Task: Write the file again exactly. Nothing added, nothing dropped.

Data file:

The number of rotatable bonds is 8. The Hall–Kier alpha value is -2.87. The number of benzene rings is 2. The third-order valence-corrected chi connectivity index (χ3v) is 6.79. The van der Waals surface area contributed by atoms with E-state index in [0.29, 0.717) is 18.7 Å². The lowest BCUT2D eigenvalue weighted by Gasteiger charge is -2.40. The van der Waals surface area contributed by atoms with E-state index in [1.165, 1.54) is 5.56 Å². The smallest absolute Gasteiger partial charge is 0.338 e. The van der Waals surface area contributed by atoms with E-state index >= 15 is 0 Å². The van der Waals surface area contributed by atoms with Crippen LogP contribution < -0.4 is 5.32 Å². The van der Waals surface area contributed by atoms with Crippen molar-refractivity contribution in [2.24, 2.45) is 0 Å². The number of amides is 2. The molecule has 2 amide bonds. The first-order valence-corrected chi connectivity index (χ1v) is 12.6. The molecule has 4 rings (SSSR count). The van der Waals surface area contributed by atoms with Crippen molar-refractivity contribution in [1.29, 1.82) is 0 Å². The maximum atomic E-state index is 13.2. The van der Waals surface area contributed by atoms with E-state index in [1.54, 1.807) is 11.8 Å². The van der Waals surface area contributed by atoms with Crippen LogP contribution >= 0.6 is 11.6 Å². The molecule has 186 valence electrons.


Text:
The number of rotatable bonds is 8. The Hall–Kier alpha value is -2.87. The number of benzene rings is 2. The third-order valence-corrected chi connectivity index (χ3v) is 6.79. The van der Waals surface area contributed by atoms with E-state index in [0.29, 0.717) is 18.7 Å². The lowest BCUT2D eigenvalue weighted by Gasteiger charge is -2.40. The van der Waals surface area contributed by atoms with E-state index in [1.165, 1.54) is 5.56 Å². The smallest absolute Gasteiger partial charge is 0.338 e. The van der Waals surface area contributed by atoms with E-state index >= 15 is 0 Å². The van der Waals surface area contributed by atoms with Crippen LogP contribution < -0.4 is 5.32 Å². The van der Waals surface area contributed by atoms with Crippen molar-refractivity contribution in [2.24, 2.45) is 0 Å². The number of amides is 2. The molecule has 2 amide bonds. The first-order valence-corrected chi connectivity index (χ1v) is 12.6. The molecule has 4 rings (SSSR count). The van der Waals surface area contributed by atoms with Crippen molar-refractivity contribution in [1.29, 1.82) is 0 Å². The maximum atomic E-state index is 13.2. The van der Waals surface area contributed by atoms with E-state index in [1.54, 1.807) is 11.8 Å². The van der Waals surface area contributed by atoms with Crippen LogP contribution >= 0.6 is 11.6 Å². The molecule has 186 valence electrons.